Agency: European Commission | Branch: FP7 | Program: CP-CSA-Infra | Phase: INFRA-2011-1.1.5. | Award Amount: 10.83M | Year: 2012
ECRIN is a distributed ESFRI-roadmap pan-European infrastructure designed to support multinational clinical research, making Europe a single area for clinical studies, taking advantage of its population size to access patients. Servicing multinational trials started during its preparatory phase, and it now applies for an ERIC status by 2011. The ERIC budget will be restricted to core activities required to enable provision of services, and the ECRIN-IA project is designed to expand ECRIN partnerships and impact beyond this core activity. Networking activities will promote pan-European expansion, capacity building, and partnership with other world regions, and address the funding issue (WP2). ECRIN-IA will develop e-services, education material to train professionals and patients associations, and communication with users, patients, citizens and policymakers (WP3). It will support the structuring and connection to ECRIN of disease-, technology-, or product-oriented investigation networks and hubs focusing on specific areas: rare diseases (WP4), medical device (WP5), nutrition (WP6). Transnational access activities will support the cost of multinational extension of clinical trials on rare diseases, medical device and nutrition selected by the ECRIN scientific board (WP7). Joint research activities are designed to improve the efficiency of ECRIN services, through the development of tools for risk-adapted monitoring (WP8), and the upgrade of the VISTA data management tool (WP9). This project will build a consistent organisation for clinical research in Europe, with ECRIN developing generic tools and providing generic services to multinational studies, and supporting the construction of pan-European disease-oriented networks, that will in turn act as ECRIN users and provide the scientific content. Such organisation will improve Europes attractiveness for industry trials, boost its scientific competitiveness, and result in better healthcare for European citizens.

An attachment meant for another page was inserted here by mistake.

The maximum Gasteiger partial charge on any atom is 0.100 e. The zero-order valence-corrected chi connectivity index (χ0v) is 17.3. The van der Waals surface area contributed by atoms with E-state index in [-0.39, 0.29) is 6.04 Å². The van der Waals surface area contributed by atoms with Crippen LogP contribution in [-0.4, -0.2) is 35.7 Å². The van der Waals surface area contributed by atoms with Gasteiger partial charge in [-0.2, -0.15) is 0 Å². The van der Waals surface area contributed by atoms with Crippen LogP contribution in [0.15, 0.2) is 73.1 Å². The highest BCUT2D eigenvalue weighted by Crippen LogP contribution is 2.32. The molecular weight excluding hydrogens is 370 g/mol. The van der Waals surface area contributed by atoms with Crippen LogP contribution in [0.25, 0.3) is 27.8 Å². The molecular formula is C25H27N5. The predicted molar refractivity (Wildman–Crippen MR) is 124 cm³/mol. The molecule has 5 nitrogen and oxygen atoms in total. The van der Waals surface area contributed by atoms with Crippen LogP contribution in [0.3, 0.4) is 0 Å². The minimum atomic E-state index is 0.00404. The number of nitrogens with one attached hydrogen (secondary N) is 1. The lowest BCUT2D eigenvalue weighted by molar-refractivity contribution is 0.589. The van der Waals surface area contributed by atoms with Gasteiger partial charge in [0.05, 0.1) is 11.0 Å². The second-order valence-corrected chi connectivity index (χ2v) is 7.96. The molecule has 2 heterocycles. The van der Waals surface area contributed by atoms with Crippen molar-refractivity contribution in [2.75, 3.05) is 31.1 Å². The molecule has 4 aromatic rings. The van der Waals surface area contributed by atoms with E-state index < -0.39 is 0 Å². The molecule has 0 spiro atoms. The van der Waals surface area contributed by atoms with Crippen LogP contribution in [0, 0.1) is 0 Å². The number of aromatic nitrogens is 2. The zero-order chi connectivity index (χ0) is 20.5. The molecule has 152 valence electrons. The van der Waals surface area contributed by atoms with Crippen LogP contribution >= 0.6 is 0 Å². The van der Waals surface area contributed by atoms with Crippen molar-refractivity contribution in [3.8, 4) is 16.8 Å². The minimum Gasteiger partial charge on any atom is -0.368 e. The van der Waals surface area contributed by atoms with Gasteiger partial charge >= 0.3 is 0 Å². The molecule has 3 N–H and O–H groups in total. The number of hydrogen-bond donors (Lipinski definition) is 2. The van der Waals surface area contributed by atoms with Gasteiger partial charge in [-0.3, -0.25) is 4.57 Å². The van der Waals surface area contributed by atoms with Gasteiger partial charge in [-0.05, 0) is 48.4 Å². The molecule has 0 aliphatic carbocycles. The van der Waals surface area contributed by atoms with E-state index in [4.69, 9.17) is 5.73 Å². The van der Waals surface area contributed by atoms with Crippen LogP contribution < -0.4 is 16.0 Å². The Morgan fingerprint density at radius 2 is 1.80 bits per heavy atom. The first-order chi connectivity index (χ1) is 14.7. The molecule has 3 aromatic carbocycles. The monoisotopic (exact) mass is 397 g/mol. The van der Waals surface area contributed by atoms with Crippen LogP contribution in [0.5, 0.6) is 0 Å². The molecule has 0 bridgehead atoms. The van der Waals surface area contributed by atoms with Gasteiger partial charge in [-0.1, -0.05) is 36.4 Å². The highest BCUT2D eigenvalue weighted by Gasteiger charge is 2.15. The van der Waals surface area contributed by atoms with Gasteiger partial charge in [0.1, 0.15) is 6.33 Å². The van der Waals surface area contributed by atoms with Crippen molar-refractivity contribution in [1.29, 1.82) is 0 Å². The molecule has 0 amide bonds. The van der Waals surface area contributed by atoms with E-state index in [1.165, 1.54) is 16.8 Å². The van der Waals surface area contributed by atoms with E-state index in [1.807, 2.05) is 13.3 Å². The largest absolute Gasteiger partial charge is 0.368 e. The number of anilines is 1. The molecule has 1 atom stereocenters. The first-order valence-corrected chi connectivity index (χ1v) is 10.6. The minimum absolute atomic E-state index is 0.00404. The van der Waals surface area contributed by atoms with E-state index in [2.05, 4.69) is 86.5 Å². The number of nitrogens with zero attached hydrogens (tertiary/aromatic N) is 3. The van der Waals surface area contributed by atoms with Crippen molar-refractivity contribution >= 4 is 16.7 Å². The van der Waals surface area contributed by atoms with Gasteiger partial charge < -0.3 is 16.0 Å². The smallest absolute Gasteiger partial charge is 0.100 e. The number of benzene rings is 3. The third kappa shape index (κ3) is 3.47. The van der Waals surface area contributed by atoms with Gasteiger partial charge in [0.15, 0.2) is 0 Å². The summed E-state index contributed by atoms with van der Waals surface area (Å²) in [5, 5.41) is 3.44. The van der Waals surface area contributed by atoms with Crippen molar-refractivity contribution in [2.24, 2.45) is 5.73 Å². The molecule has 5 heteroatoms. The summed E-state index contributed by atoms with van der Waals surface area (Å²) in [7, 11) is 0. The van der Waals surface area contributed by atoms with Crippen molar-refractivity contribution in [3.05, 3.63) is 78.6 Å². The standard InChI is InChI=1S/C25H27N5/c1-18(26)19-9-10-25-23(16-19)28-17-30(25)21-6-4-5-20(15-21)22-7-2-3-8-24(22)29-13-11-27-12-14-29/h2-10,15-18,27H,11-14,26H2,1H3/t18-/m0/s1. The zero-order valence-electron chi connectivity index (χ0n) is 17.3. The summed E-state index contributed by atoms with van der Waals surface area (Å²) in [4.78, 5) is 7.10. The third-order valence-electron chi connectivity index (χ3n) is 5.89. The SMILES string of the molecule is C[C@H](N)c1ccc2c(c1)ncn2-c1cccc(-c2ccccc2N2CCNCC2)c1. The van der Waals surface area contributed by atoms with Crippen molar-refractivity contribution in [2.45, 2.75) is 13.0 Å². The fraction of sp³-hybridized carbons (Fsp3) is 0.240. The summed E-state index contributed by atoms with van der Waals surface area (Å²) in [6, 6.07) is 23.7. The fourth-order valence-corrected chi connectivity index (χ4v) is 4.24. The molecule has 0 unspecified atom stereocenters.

Popescu F.C.,University of Medicine and Pharmacy of Craiova
Romanian journal of morphology and embryology = Revue roumaine de morphologie et embryologie | Year: 2011
Pericytes and myofibroblasts are two types of connective cells that appear in large quantities in reparative processes. In order to evaluate their response and any relationships between them, we have inflicted third degree skin burns to seven groups of five common Wistar rats each from which we sampled granulation tissue at three days interval for histological and immunohistochemical studies. Alpha-SMA and CD34 antibodies revealed that granulation tissue myofibroblasts do not express CD34 and do not arise from pericytes. The parallel arrangement of myofibroblasts in relation to the burned wound surface suggests that their main function is mechanical traction on granulation tissue and wound edges.
Petrescu F.,University of Medicine and Pharmacy of Craiova
International journal of chronic obstructive pulmonary disease | Year: 2010